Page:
Date Night


During vacation my aunt watched the kids one night so James and I could go on a date. To McCoys, oh! Kansas City in the first week of June was awash in cool nights and soft summer days, staying below 80 most of the time. As evening came the long shadows and longer breezes necessitated a SWEATER outdoors. (A sweater! In June! As I live and breath.)


We waited a longish time for the privilege of sitting outdoors on the patio, worth every minute. There were fish and chips and mac and cheese and pints of really excellent pub-brewed beer. I think one of my favorite things about McCoys is that they serve in pints and ponys, a pony being 6 oz. of beer served in a juice-sized glass. So you can drink a pony, (or even two if you plan on lingering at the table) and still be the designated driver after the meal is over. As long as you don’t bolt your food.


McCoys is in Westport, a part of Kansas City known for its quirky places and people.


We ate and the evening calmed into night around us. – Katie



The Nelson-Atkins Museum


One of our days in Kansas City we visited the Nelson-Atkins Museum, which is both free and stunning. They featured a Frida Kahlo exhibit, which we unfortunately didn’t get to see, but it was still a lovely visit.


The girls looked for a long while at this Monet “Water Lilies”, and Abbey commented on the thick paint build-up in picture. Corrie pointed out that it looked like her dress!


One of my favorite things about art museum visits is that all of us tend to gravitate to different pieces of art. And, of course, some of us slouch through the exhibits obviously bored out of our skulls but culture is sinking it, right? Right? I’m hoping they’ll look back with fondness at these visits. A metal tree with floating dots seems pretty memorable to me.


The museum has some wonderful pieces by Rodin. James and I love them. I never admire the human body as much as when seeing a stretchy nude contortion frozen in metal. I often try to imitate the poses, to the embarrassed amusement of the offspring. Sometimes Amos joins me. The above statue is supposed to depict Adam coming to life out of clay, and his body is animated but his lungs have not yet been filled with the breathe of life.


Mid-wanderings we stopped at the Museum cafe. And here the elite and hoi polloi are separated: we can soak in 5,000 year old pottery with the best of them but we can’t fork over $15.00 for a sandwich and chips. We bought a short loaf of $3 french bread and drank water. (From a carafe, not the fountain). (It was delicious.)


This carving depicting several of the stations of the cross was by Lucas Cranach the Elder (a Lutheran, as it happens), and Rob and I briefly discussed the work it could take to carve all that. We decided he must have worked some parts independently and then joined them together.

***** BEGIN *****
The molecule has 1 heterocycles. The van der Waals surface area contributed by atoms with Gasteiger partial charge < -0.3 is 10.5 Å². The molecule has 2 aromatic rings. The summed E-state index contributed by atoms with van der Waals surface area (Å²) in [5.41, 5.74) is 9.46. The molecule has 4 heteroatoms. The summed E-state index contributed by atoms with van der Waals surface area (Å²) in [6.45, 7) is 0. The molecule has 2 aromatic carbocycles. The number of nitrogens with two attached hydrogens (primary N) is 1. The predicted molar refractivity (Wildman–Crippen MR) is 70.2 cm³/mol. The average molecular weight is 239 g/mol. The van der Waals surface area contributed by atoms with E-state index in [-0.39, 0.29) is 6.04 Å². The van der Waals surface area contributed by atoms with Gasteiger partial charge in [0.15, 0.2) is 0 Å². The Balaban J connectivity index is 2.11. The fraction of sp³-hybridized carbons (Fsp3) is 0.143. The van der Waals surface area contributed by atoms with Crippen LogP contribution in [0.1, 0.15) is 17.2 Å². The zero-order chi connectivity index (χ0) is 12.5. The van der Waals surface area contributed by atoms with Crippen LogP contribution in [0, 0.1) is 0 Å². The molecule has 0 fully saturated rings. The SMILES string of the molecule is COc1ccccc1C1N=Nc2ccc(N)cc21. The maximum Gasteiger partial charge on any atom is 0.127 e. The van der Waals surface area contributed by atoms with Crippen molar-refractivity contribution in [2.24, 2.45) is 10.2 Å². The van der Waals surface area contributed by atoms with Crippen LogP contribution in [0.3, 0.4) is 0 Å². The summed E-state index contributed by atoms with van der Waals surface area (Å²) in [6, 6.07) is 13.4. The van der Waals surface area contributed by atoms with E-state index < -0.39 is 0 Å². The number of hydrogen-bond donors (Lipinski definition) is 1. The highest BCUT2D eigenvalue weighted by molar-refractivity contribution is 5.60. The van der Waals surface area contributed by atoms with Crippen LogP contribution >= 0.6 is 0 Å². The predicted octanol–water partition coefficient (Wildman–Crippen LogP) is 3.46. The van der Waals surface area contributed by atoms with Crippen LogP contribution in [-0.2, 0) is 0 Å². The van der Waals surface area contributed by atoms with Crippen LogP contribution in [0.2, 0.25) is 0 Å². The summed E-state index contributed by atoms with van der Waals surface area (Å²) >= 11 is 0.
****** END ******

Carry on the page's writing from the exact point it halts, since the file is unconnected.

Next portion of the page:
Abbey with the Three Graces. (I guess I could just say: Four Graces.)



As you leave the parking garage of the museum, the place across the street has brightly colored swaths of cloth strung from the ground into the limbs of trees. I took the pictures thinking; I must do this at my house! The children could lay against them and hide beneath them like birds. – Katie

One Day


After 9 technology-free hours in the car, we arrived in Kansas City at my Aunt’s house with buckets of energy. Within just the first 24 hours we…


danced happy dances


baked chocolate cake with vanilla frosting


played multiple rounds of velcro tennis


and investigated all of our Aunt’s saved toys in the basement. I think the glorious irony is that as the children ping-pong between activies James and I move at ever-decreasing speed so that as we creep from room to room they lap us from every direction. This is never as evident as first thing in the morning.

“Mom!” (darting from bedroom to bathroom)

Me: “Urg. What?”

Child moving too fast to be identified: “I’ve already watched 3 episodes of SpongeBob and drunk chocolate milk! I nearly wet my pants because I had to finish the episode! I have to pee really fast!”

(Distant voice of another child from living room with TV: “Quick! They’re going to roll up Squidward in peanut butter and jelly!)

Me: “Fantastic. Who is Squidguy? Why are you holding a tennis ball – wait! Put that biscuit down BEFORE you go to the potty…”

Ah, vacation! Time for kids to be crazy and adults not to care. – Katie



9 hours in the car is a long time. Did you know this kind of picture is called a “selfie”? Which sounds to me like a street name for an illicit drug.


It didn’t help that I forgot the DVD player, which reduced our options to reading, drawing, looking out the window, or screaming. Or – the horror! – conversation.


Many of us would rather scream. And then fall asleep in exhaustion.



Are we there yet? – Katie

Mission Trip, aka Becoming Roofers


Abbey and I are participating in a church mission trip this week. We joined 45 other kids and 15 or so adults to do repair work on homes for people who can’t afford repairs.

Today was our first day working and we’ve found out “repairs” means “roofing”. Abbey and I are on different crews but each is one of 6 roofing jobs.

How much do Abbey and I know about roofing? Well before today nothing. But after a full day tearing off shingles and roofing tar, pulling out nails and scraping debris out of the yard, I would say both of us can at least tell you it is not an easy way to make a living.


I though the crust of dirt was just stuck to my sunscreen layers. Oh, no! This work coats one with a particular sticky residue made by blending roofing tar and sweat. It settles into the creases of your neck and won’t come off unless you scrub it with a washcloth. Now that I’ve lost an entire layer of skin over my whole body I know this.


It even creeps inside your socks while you wear tennis shoes.

It’s going to be a long week. Lucky it’s for a good cause. – Katie